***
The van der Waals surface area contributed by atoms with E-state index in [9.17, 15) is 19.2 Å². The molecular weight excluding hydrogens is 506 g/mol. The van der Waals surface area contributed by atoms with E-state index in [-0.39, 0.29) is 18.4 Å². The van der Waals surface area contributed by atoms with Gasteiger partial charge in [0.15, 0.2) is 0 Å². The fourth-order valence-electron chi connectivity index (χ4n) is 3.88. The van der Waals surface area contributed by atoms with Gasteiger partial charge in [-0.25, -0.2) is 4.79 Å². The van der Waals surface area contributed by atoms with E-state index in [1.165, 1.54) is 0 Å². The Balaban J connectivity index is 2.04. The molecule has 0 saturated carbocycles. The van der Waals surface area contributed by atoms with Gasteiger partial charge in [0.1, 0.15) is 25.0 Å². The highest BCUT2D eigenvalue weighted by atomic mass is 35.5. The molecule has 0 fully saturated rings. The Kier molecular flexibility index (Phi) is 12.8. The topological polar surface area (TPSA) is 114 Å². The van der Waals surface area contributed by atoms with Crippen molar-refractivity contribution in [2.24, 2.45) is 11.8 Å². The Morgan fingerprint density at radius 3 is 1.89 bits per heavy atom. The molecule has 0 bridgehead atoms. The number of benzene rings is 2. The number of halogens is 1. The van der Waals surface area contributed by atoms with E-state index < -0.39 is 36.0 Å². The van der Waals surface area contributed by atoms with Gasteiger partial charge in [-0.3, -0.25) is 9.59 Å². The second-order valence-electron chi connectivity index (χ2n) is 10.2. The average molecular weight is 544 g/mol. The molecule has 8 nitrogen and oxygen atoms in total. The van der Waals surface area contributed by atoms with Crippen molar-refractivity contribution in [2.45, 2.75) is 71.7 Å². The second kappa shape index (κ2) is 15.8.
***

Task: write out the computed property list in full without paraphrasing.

The van der Waals surface area contributed by atoms with E-state index in [9.17, 15) is 19.2 Å². The molecular weight excluding hydrogens is 506 g/mol. The van der Waals surface area contributed by atoms with E-state index in [-0.39, 0.29) is 18.4 Å². The van der Waals surface area contributed by atoms with Gasteiger partial charge in [0.15, 0.2) is 0 Å². The fourth-order valence-electron chi connectivity index (χ4n) is 3.88. The van der Waals surface area contributed by atoms with Gasteiger partial charge in [-0.25, -0.2) is 4.79 Å². The van der Waals surface area contributed by atoms with E-state index in [1.165, 1.54) is 0 Å². The Balaban J connectivity index is 2.04. The molecule has 0 saturated carbocycles. The van der Waals surface area contributed by atoms with Gasteiger partial charge in [0.1, 0.15) is 25.0 Å². The highest BCUT2D eigenvalue weighted by atomic mass is 35.5. The molecule has 0 fully saturated rings. The Kier molecular flexibility index (Phi) is 12.8. The topological polar surface area (TPSA) is 114 Å². The van der Waals surface area contributed by atoms with Crippen molar-refractivity contribution in [2.24, 2.45) is 11.8 Å². The Morgan fingerprint density at radius 3 is 1.89 bits per heavy atom. The molecule has 0 bridgehead atoms. The number of benzene rings is 2. The number of halogens is 1. The van der Waals surface area contributed by atoms with E-state index < -0.39 is 36.0 Å². The van der Waals surface area contributed by atoms with Gasteiger partial charge in [-0.3, -0.25) is 9.59 Å². The second-order valence-electron chi connectivity index (χ2n) is 10.2. The average molecular weight is 544 g/mol. The molecule has 8 nitrogen and oxygen atoms in total. The van der Waals surface area contributed by atoms with Crippen molar-refractivity contribution in [2.45, 2.75) is 71.7 Å². The second kappa shape index (κ2) is 15.8.